“There’s a lot of research that has been done to demonstrate the degree of social return on investment in family planning. There are many economic, social, and political empowerment benefits that come with women having access to contraception and having full agency in their lives, to be able to say what they will or will not do.

The Lafiya Sisters who work to expand the reach and impact of Lafiya Nigeria
The Lafiya Sisters who work to expand the reach and impact of Lafiya Nigeria

Lafiya Nigeria works to reduce barriers to women’s healthcare by working with trained community nurses and midwives, the organization’s ‘Lafiya Sisters’, in training local community women to provide family planning counselling to women who need it most, provide contraception free of charge to the many women who want it, and empower women to live the life they want.

“It’s our Lafiya Sisters on the ground that make our work possible. They are crucial for building trust among the women we serve and they’re the ones who are able to reach those in the hardest to reach areas, which greatly increases our impact. They’re just amazing women and we’re so grateful to have them as partners.”

Jefferson was recently recognized for the incredible work Lafiya Nigeria does with a 2023 Commonwealth Young Person of the Year award, which was presented to him by the Duke of Edinburgh last fall. The award recognizes outstanding work by youth in the commonwealth to promote development work and sustainability initiatives.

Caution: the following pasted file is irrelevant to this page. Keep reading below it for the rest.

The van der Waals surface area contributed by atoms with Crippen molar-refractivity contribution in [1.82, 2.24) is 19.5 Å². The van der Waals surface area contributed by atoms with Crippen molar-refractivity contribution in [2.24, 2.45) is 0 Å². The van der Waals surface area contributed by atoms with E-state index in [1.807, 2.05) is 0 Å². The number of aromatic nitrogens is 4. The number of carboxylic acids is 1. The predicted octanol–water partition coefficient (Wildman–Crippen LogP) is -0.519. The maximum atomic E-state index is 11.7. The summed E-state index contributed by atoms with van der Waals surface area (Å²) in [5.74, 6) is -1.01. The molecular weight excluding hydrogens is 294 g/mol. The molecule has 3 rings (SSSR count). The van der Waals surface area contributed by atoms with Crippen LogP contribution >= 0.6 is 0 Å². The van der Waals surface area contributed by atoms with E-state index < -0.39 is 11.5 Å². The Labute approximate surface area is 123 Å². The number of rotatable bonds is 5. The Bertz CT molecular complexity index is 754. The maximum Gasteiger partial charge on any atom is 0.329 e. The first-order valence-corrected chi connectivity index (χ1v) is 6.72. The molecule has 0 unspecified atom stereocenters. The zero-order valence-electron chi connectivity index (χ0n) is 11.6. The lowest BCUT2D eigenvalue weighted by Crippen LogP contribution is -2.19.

“The most important thing about the award was being able to connect with young people who are doing really great things all across the world. From Australia, to Fiji, to India there are really exciting and impactful projects, and being able to meet the people leading them and learn from them during the awards was really valuable to me. I felt like I was able to derive a lot of inspiration from it.”

Jefferson being awarded the 2023 Commonwealth Youth of the Year Award
Jefferson being awarded the 2023 Commonwealth Youth of the Year Award

This appreciation for the power of connection and learning from others is something Jefferson ties back to his time at Shad. Shad’s emphasis on connections with peers and the building of a network of other inspiring youth is something he places great value on, as it offers a kind of impact roadmap for students to follow.

“The friendship element of Shad was so impactful. I’m actually quite close with some of my Shad friends, which just shows the bond we all formed. At Shad, we learned how important it is to have those connections, people who can help and offer support when you’re trying a new initiative or venture.”

As Lafiya Nigeria scales and expands its reach, Jefferson hopes to continue to reach more marginalized communities and provide the much-needed support to women whose potential continues to amaze him.

“We have been fortunate enough to help over 10,000 women during our short time in operation. This month we have started operations in our third state in Nigeria and we’re planning on a further increase to our reach in May. As long as we continue to lower maternal mortality through contraceptive access and healthcare availability, I’m happy. The goal is just to help as many women as we can reach their potential.” 

Leave a Reply

Your email address will not be published. Required fields are marked *